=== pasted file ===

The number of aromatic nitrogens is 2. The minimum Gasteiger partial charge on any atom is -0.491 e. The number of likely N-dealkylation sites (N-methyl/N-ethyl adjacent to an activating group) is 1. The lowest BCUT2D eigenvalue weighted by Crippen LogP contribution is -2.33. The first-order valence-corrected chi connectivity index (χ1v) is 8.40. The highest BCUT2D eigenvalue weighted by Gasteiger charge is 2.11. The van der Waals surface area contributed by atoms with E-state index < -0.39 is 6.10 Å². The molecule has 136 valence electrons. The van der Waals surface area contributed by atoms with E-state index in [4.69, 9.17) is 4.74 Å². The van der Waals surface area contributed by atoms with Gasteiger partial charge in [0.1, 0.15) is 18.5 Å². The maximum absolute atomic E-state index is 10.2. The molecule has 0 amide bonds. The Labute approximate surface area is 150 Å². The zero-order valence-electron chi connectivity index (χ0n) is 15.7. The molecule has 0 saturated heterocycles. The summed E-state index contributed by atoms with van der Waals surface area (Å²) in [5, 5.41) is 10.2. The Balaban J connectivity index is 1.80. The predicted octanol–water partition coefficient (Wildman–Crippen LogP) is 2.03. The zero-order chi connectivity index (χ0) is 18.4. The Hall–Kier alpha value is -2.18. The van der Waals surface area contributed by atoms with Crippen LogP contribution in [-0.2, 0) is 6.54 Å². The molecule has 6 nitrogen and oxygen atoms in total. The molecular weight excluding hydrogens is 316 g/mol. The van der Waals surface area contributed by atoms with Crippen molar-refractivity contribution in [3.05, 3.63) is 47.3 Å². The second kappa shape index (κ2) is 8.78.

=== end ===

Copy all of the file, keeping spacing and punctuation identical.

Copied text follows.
The number of aromatic nitrogens is 2. The minimum Gasteiger partial charge on any atom is -0.491 e. The number of likely N-dealkylation sites (N-methyl/N-ethyl adjacent to an activating group) is 1. The lowest BCUT2D eigenvalue weighted by Crippen LogP contribution is -2.33. The first-order valence-corrected chi connectivity index (χ1v) is 8.40. The highest BCUT2D eigenvalue weighted by Gasteiger charge is 2.11. The van der Waals surface area contributed by atoms with E-state index < -0.39 is 6.10 Å². The molecule has 136 valence electrons. The van der Waals surface area contributed by atoms with E-state index in [4.69, 9.17) is 4.74 Å². The van der Waals surface area contributed by atoms with Gasteiger partial charge in [0.1, 0.15) is 18.5 Å². The maximum absolute atomic E-state index is 10.2. The molecule has 0 amide bonds. The Labute approximate surface area is 150 Å². The zero-order valence-electron chi connectivity index (χ0n) is 15.7. The molecule has 0 saturated heterocycles. The summed E-state index contributed by atoms with van der Waals surface area (Å²) in [5, 5.41) is 10.2. The Balaban J connectivity index is 1.80. The predicted octanol–water partition coefficient (Wildman–Crippen LogP) is 2.03. The zero-order chi connectivity index (χ0) is 18.4. The Hall–Kier alpha value is -2.18. The van der Waals surface area contributed by atoms with Crippen LogP contribution in [-0.2, 0) is 6.54 Å². The molecule has 6 nitrogen and oxygen atoms in total. The molecular weight excluding hydrogens is 316 g/mol. The van der Waals surface area contributed by atoms with Crippen molar-refractivity contribution in [3.05, 3.63) is 47.3 Å². The second kappa shape index (κ2) is 8.78.